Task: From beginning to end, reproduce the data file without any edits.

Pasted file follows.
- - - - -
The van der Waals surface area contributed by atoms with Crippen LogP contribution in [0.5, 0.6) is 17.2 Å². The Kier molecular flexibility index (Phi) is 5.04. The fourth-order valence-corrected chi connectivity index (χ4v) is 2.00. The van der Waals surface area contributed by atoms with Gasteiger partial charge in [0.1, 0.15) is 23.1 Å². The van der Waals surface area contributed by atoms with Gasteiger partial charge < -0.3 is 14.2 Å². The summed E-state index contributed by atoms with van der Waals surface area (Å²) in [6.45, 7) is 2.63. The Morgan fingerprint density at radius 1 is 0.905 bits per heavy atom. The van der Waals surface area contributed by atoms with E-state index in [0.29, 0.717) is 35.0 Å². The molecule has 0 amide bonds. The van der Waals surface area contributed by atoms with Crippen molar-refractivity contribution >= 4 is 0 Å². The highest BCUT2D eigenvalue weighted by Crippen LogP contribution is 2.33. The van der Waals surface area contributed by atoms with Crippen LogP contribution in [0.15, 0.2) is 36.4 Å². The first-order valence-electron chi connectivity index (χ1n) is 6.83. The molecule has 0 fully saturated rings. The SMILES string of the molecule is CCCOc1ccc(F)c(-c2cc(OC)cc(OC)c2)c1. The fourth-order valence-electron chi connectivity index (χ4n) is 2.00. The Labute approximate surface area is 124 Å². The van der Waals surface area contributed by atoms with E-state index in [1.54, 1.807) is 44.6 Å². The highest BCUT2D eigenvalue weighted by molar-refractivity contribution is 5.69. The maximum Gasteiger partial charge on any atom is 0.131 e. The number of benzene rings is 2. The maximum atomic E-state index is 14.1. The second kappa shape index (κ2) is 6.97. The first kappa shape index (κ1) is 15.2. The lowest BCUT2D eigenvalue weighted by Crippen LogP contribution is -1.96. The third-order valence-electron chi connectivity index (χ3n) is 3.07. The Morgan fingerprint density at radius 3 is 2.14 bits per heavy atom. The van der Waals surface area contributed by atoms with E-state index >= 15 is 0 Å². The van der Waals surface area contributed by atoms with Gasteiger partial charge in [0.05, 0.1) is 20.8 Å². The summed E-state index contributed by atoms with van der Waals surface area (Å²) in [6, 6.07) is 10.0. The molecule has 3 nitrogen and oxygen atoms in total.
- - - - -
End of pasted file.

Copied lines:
The van der Waals surface area contributed by atoms with Crippen LogP contribution in [0.5, 0.6) is 17.2 Å². The Kier molecular flexibility index (Phi) is 5.04. The fourth-order valence-corrected chi connectivity index (χ4v) is 2.00. The van der Waals surface area contributed by atoms with Gasteiger partial charge in [0.1, 0.15) is 23.1 Å². The van der Waals surface area contributed by atoms with Gasteiger partial charge < -0.3 is 14.2 Å². The summed E-state index contributed by atoms with van der Waals surface area (Å²) in [6.45, 7) is 2.63. The Morgan fingerprint density at radius 1 is 0.905 bits per heavy atom. The van der Waals surface area contributed by atoms with E-state index in [0.29, 0.717) is 35.0 Å². The molecule has 0 amide bonds. The van der Waals surface area contributed by atoms with Crippen molar-refractivity contribution >= 4 is 0 Å². The highest BCUT2D eigenvalue weighted by Crippen LogP contribution is 2.33. The van der Waals surface area contributed by atoms with Crippen LogP contribution in [0.15, 0.2) is 36.4 Å². The first-order valence-electron chi connectivity index (χ1n) is 6.83. The molecule has 0 fully saturated rings. The SMILES string of the molecule is CCCOc1ccc(F)c(-c2cc(OC)cc(OC)c2)c1. The fourth-order valence-electron chi connectivity index (χ4n) is 2.00. The Labute approximate surface area is 124 Å². The van der Waals surface area contributed by atoms with E-state index in [1.54, 1.807) is 44.6 Å². The highest BCUT2D eigenvalue weighted by molar-refractivity contribution is 5.69. The maximum Gasteiger partial charge on any atom is 0.131 e. The number of benzene rings is 2. The maximum atomic E-state index is 14.1. The second kappa shape index (κ2) is 6.97. The first kappa shape index (κ1) is 15.2. The lowest BCUT2D eigenvalue weighted by Crippen LogP contribution is -1.96. The third-order valence-electron chi connectivity index (χ3n) is 3.07. The Morgan fingerprint density at radius 3 is 2.14 bits per heavy atom. The van der Waals surface area contributed by atoms with E-state index >= 15 is 0 Å². The van der Waals surface area contributed by atoms with Gasteiger partial charge in [0.05, 0.1) is 20.8 Å². The summed E-state index contributed by atoms with van der Waals surface area (Å²) in [6, 6.07) is 10.0. The molecule has 3 nitrogen and oxygen atoms in total.